I’m currently working through Catholic theologian William T. Cavanaugh‘s book ((here is a listing of his bibliographic works), “Theo-Political Imagination: Discovering the Liturgy as a Political Act in an Age of Global Consumerism,” for a lecture I’m doing later this quarter. I cannot recommend this book enough to those of you who are doing work in the area of theology and politics. First, he suggests that politics in America requires a disciplined imagination, one where citizens respect borders, and contracts that don’t actually exist. He then traces out the historical development (in true genealogical fashion) of the nation-state as a competing soteriology to Christianity. Third, he moves on to deconstruct the idea that civil space is a neutral, or religion free, space within society, instead he makes the compelling point that civil space, or the public square (a la Neuhaus), is itself a secular theological construct. Finally, in the last chapter Cavanaugh looks to globalization not as the end of the nation-state (where the local gives way to a perceived diversity) but rather, he argues that globalization is an extension of the nation-state project which seeks to dominate the universal. Here globalization can be read as a secularized “catholicity.”At the end of every chapter Cavanaugh returns to the church and mines liturgical and sacramental resources for responding to this counter-theology.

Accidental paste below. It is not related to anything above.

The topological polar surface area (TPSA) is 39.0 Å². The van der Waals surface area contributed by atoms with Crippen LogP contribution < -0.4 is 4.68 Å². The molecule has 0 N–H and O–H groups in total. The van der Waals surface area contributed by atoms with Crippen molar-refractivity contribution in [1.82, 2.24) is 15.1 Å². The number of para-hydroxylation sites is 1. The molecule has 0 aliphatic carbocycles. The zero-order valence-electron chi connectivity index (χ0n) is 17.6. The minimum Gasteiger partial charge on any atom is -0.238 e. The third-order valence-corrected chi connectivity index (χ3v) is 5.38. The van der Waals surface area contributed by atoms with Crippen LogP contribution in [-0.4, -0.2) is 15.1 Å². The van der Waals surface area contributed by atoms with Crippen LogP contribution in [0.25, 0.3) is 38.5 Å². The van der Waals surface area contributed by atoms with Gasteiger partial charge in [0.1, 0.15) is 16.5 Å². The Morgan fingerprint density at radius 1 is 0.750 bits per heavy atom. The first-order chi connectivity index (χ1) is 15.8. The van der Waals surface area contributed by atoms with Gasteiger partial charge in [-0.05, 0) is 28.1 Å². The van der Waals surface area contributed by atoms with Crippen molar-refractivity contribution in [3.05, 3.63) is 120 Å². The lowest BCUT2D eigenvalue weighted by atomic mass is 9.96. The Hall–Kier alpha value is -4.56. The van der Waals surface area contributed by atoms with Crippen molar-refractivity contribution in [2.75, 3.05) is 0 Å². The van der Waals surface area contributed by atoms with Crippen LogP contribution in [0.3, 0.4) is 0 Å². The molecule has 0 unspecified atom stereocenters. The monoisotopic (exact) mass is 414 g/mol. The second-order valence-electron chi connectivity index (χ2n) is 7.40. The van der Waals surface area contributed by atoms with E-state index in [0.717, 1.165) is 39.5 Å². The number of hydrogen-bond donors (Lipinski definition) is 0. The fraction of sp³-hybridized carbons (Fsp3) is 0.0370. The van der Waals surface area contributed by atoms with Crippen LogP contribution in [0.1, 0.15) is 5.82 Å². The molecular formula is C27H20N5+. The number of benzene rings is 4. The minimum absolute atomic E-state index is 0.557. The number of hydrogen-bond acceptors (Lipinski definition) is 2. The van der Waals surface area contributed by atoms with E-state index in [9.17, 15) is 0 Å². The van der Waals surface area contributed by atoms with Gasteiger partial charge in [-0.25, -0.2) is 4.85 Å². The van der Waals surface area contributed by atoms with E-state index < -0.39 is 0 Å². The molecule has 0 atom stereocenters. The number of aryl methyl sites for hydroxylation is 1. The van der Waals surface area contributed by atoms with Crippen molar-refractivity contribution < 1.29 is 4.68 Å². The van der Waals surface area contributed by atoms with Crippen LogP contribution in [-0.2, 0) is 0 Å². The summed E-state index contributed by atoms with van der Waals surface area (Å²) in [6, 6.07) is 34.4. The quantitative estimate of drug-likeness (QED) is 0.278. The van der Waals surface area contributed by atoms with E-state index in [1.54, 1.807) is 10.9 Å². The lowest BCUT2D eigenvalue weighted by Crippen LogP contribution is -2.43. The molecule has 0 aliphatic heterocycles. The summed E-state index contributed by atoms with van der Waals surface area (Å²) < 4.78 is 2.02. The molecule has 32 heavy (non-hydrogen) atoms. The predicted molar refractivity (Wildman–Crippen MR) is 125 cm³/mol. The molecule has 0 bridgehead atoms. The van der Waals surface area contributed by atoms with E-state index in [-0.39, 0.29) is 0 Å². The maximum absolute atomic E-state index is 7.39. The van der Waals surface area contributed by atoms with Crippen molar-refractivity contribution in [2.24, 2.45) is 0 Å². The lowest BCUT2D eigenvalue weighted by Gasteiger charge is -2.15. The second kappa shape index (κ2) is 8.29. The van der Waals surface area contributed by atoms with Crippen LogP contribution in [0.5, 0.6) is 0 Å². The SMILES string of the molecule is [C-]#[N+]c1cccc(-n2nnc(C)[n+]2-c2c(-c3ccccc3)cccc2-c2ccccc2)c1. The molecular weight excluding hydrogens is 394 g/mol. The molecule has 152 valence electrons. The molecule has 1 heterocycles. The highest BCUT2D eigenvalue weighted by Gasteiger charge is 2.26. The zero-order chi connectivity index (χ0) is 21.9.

Here’s the opening quote that captures the thrust of this book well:
Politics is a practice of the imagination. Sometimes politics is the art of the possible, but it is always an art, and engages the imagination just as art does. We are often fooled by the seeming solidity of the materials of politics, its armies and offices, into forgetting that these materials are marshalled by acts of the imagination. How does a provincial farm boy become persuaded that he must travel as a soldier to another part of the world and kill people he knows nothing about? He must be convinced of the reality of borders, and imagine himself deeply, mystically, united to a wider national community that stops abruptly at those borders. The nation-state is, as Benedict Anderson has shown, one important and historically contingent type of imagined community around which our conceptions of politics tend to gather (1).
I found the book very engaging, historically deep, theologically astute, and a much needed tool for reading the “signs of the times.” It’s especially helping in our current political atmosphere.